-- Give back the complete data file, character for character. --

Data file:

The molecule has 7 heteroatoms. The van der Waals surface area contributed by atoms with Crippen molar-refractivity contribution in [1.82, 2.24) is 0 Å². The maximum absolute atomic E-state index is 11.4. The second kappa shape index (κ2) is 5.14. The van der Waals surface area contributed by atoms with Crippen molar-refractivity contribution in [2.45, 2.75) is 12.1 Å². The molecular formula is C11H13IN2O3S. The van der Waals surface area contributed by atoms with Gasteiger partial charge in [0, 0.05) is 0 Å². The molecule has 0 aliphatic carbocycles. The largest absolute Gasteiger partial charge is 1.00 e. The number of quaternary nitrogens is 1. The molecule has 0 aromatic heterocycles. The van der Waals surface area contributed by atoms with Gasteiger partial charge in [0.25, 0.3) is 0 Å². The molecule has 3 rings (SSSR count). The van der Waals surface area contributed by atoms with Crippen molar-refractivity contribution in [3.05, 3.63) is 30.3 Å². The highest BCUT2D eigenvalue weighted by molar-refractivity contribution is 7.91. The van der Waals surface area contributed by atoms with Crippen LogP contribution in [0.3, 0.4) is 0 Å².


The molecule has 7 heteroatoms. The van der Waals surface area contributed by atoms with Crippen molar-refractivity contribution in [1.82, 2.24) is 0 Å². The maximum absolute atomic E-state index is 11.4. The second kappa shape index (κ2) is 5.14. The van der Waals surface area contributed by atoms with Crippen molar-refractivity contribution in [2.45, 2.75) is 12.1 Å². The molecular formula is C11H13IN2O3S. The van der Waals surface area contributed by atoms with Gasteiger partial charge in [0, 0.05) is 0 Å². The molecule has 0 aliphatic carbocycles. The largest absolute Gasteiger partial charge is 1.00 e. The number of quaternary nitrogens is 1. The molecule has 0 aromatic heterocycles. The van der Waals surface area contributed by atoms with Gasteiger partial charge in [0.25, 0.3) is 0 Å². The molecule has 3 rings (SSSR count). The van der Waals surface area contributed by atoms with Crippen molar-refractivity contribution in [3.05, 3.63) is 30.3 Å². The highest BCUT2D eigenvalue weighted by molar-refractivity contribution is 7.91. The van der Waals surface area contributed by atoms with Crippen LogP contribution in [0.3, 0.4) is 0 Å².